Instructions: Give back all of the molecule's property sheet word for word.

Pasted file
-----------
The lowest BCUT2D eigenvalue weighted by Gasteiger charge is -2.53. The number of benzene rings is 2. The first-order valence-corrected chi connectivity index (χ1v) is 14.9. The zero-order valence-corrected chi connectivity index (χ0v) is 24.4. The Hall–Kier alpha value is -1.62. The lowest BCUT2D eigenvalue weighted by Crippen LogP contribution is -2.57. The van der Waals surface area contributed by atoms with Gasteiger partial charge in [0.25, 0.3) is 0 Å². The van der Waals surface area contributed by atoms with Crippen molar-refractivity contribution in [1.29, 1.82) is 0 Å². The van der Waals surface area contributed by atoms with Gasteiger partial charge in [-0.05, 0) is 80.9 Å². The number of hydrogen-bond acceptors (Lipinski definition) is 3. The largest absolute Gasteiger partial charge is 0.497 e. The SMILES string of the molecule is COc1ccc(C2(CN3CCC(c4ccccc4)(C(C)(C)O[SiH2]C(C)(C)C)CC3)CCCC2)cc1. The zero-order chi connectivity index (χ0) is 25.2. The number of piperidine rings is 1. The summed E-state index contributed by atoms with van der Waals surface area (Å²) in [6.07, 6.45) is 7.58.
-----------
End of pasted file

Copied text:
The lowest BCUT2D eigenvalue weighted by Gasteiger charge is -2.53. The number of benzene rings is 2. The first-order valence-corrected chi connectivity index (χ1v) is 14.9. The zero-order valence-corrected chi connectivity index (χ0v) is 24.4. The Hall–Kier alpha value is -1.62. The lowest BCUT2D eigenvalue weighted by Crippen LogP contribution is -2.57. The van der Waals surface area contributed by atoms with Gasteiger partial charge in [0.25, 0.3) is 0 Å². The van der Waals surface area contributed by atoms with Crippen molar-refractivity contribution in [1.29, 1.82) is 0 Å². The van der Waals surface area contributed by atoms with Gasteiger partial charge in [-0.05, 0) is 80.9 Å². The number of hydrogen-bond acceptors (Lipinski definition) is 3. The largest absolute Gasteiger partial charge is 0.497 e. The SMILES string of the molecule is COc1ccc(C2(CN3CCC(c4ccccc4)(C(C)(C)O[SiH2]C(C)(C)C)CC3)CCCC2)cc1. The zero-order chi connectivity index (χ0) is 25.2. The number of piperidine rings is 1. The summed E-state index contributed by atoms with van der Waals surface area (Å²) in [6.07, 6.45) is 7.58.